“We should have had this dialogue a long time ago, before I got to office,” Trump continued. “And I think we are all to blame.” Asked later whether he would denounce Russian interference and ask Putin to never do it again, Trump said he didn’t “see any reason why it would be Russia” that interfered, and began discussing the Democratic National Committee server that, according to the Justice Department, was hacked by Russian intelligence officers in 2016. “I really want to see the server,” Trump said, appearing to cast doubt on his administration’s conclusions. (The FBI obtained copies of the DNC server from the private firm hired to investigate the hack).
The comedian’s new Showtime series should be shocking, but its wildest stunts only confirm how trollish U.S. politics has become.
When Sacha Baron Cohen emerged as a comedy force in the late ’90s, the quality that powered his appeal was his shamelessness. Whether in character as the clueless white-boy rapper Ali G, the bigoted Kazakh journalist Borat, or the outrageous fashion reporter Bruno, Cohen delighted in asking questions far outside the realm of politeness and in tormenting the subjects (celebrity and non-celebrity alike) of his awkward mockumentary sketches. Sometimes, he’d dig deep enough to reveal the hidden prejudice or cynicism of whatever politician, etiquette coach, or random passer-by he was interviewing on camera.
When Cohen’s Da Ali G Show launched in 2000 in the UK, his brazenness was still exciting and novel to viewers. Who Is America?, which premiered July 15 on Showtime, is the comedian’s first TV series since Da Ali G Show went off the air in 2004, and it’s superficially similar. Though Cohen plays all-new characters, he’s pulling the same stunts, interviewing people (including politicians) under false pretenses and trying to goad them into saying something ridiculous (or at least nodding along in polite agreement as he does). But in the intervening years, shamelessness has become commonplace. The ongoing discourse in the United States, day in and day out, revolves around the dissolution of our political norms, and the best Cohen can do in his new show is loudly point that out.
A major new study questions the common wisdom about how we should choose our careers.
Carol Dweck, a psychology professor at Stanford University, remembers asking an undergraduate seminar recently, “How many of you are waiting to find your passion?”
“Almost all of them raised their hand and got dreamy looks in their eyes,” she told me. They talked about it “like a tidal wave would sweep over them,” he said. Sploosh. Huzzah! It’s accounting!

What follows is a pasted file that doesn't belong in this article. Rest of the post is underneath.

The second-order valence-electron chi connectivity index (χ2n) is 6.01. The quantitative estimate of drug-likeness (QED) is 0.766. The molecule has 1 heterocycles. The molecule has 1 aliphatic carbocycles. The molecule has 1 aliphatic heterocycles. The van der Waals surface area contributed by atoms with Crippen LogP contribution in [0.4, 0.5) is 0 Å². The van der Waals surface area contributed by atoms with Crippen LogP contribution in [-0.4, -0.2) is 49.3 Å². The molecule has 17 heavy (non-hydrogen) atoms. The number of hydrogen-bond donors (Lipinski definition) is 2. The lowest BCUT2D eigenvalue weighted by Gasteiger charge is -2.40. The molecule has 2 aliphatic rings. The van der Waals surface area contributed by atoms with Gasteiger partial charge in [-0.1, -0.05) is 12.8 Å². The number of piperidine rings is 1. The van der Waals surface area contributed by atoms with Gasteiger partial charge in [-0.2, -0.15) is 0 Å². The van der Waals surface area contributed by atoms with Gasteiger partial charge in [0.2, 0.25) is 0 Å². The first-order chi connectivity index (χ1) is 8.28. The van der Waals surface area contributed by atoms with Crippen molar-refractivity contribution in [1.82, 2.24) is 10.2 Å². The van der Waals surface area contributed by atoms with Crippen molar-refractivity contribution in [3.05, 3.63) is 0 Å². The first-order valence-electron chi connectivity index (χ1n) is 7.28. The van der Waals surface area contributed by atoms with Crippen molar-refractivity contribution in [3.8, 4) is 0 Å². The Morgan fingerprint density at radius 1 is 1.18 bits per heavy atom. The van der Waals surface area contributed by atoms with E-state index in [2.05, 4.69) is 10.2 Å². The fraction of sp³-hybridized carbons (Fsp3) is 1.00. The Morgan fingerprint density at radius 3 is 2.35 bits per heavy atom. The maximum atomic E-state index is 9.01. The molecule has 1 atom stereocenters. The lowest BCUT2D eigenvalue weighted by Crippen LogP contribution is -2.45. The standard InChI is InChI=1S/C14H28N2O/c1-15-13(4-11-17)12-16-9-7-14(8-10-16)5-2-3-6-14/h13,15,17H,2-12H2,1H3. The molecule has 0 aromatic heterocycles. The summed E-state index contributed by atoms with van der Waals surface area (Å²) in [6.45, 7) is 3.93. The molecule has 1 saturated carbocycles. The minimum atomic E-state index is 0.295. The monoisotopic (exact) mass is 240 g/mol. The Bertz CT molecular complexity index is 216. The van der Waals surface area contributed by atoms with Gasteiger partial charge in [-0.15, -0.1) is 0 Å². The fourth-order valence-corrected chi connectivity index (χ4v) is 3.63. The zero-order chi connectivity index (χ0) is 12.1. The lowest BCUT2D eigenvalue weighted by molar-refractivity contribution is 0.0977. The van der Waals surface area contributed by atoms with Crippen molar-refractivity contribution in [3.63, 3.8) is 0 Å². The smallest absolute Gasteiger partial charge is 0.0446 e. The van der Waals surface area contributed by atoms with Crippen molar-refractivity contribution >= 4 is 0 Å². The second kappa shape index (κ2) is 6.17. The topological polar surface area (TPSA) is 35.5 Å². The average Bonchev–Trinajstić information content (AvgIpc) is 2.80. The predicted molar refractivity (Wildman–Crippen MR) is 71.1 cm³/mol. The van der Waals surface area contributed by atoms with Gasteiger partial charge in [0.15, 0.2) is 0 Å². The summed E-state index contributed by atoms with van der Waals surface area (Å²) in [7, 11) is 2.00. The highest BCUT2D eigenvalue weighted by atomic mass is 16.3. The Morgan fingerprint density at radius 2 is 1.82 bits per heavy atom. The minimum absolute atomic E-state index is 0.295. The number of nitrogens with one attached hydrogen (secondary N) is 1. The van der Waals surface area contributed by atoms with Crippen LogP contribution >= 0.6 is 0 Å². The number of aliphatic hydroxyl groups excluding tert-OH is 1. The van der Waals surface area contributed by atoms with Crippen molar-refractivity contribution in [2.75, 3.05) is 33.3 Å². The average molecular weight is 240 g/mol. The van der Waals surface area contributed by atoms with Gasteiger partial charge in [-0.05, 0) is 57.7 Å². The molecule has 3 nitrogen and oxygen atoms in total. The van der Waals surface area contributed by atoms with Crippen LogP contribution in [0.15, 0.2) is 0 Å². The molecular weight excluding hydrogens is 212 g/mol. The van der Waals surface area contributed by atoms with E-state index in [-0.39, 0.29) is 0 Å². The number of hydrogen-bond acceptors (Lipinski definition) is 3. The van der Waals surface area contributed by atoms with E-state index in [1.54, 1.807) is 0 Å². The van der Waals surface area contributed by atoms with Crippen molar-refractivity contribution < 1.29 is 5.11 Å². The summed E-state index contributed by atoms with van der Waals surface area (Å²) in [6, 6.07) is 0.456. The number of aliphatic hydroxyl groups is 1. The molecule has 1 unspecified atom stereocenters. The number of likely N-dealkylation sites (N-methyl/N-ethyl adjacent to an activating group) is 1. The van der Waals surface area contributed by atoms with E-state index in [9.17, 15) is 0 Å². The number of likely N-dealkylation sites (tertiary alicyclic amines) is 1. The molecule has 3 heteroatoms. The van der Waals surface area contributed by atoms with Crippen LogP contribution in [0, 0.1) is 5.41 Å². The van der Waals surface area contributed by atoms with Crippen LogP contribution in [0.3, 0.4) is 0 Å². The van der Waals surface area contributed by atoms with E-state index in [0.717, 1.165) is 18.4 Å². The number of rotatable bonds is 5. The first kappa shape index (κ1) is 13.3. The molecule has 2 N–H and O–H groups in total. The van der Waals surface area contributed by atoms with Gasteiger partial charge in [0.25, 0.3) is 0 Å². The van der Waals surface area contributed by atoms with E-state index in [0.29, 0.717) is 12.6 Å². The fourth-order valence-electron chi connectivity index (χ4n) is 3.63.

Would they have unlimited motivation for their passion? They nodded solemnly.
“I hate to burst your balloon,” she said, “but it doesn’t usually happen that way.”
What Dweck asked her students is a common refrain in American society. The term “Follow your passion” has increased ninefold in English books since 1990. “Find something you love to do and you’ll never have to work a day in your life” is another college-counseling standby of unknown provenance.
Come Inside My Mind, airing on HBO Monday night, is a thoughtful and wistful portrait of an elusive subject.
“Ladies and gentlemen, it’s time to pump neurons,” Robin Williams announces in voiceover, over a black screen. “We are about to enter the domain of the human mind.” In the two hours that follow, the director Marina Zenovich tackles one of the most explosively cerebral subjects in comedy.Williams was someone whose creative energy was so vast that it seemed to overwhelm his body in performance, his limbs jerking and his face contorting as they tried to keep pace with his frantic, restless brain.
Robin Williams: Come Inside My Mind, which airs on HBO Monday night, ticks all the boxes ofa standard biography, charting Williams’s childhood, his early days in improv, his quick and destabilizing success with Mork & Mindy, and his path into film acting. Zenovich’s primary curiosity, though, seems to involve the mechanics of Williams’s genius. She layers scenes of his standup shows and old photographs on top of interviews with Williams’s family, friends, and peers. “In my head, my first sight of him was that he could fly, because of the energy,” David Letterman says. “All I could reallydo was hang onto the microphone for dear life, and here was a guy who could levitate.” But Williams’s manic onstage energy had a flip side, as Zenovich explores: addictions to drugs, alcohol, and affirmation; a particular discomfort when he wasn’t performing; and a profound fear of failure and abandonment, even at the height of his success.